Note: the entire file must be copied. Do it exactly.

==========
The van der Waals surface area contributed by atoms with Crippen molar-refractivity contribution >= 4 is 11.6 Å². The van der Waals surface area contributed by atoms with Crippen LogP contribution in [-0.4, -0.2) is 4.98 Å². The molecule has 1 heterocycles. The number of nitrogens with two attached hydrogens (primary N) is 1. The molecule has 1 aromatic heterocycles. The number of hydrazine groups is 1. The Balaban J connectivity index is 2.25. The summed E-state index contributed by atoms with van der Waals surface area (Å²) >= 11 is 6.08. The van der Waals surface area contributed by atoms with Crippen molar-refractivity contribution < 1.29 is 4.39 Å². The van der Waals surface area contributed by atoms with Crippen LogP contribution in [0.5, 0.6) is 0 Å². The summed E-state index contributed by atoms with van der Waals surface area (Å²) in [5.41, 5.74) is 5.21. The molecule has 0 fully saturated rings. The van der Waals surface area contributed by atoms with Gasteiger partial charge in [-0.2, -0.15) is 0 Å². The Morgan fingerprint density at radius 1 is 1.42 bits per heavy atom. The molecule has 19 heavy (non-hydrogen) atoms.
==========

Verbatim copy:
The van der Waals surface area contributed by atoms with Crippen molar-refractivity contribution >= 4 is 11.6 Å². The van der Waals surface area contributed by atoms with Crippen LogP contribution in [-0.4, -0.2) is 4.98 Å². The molecule has 1 heterocycles. The number of nitrogens with two attached hydrogens (primary N) is 1. The molecule has 1 aromatic heterocycles. The number of hydrazine groups is 1. The Balaban J connectivity index is 2.25. The summed E-state index contributed by atoms with van der Waals surface area (Å²) >= 11 is 6.08. The van der Waals surface area contributed by atoms with Crippen molar-refractivity contribution < 1.29 is 4.39 Å². The van der Waals surface area contributed by atoms with Crippen LogP contribution in [0.5, 0.6) is 0 Å². The summed E-state index contributed by atoms with van der Waals surface area (Å²) in [5.41, 5.74) is 5.21. The molecule has 0 fully saturated rings. The van der Waals surface area contributed by atoms with Gasteiger partial charge in [-0.2, -0.15) is 0 Å². The Morgan fingerprint density at radius 1 is 1.42 bits per heavy atom. The molecule has 19 heavy (non-hydrogen) atoms.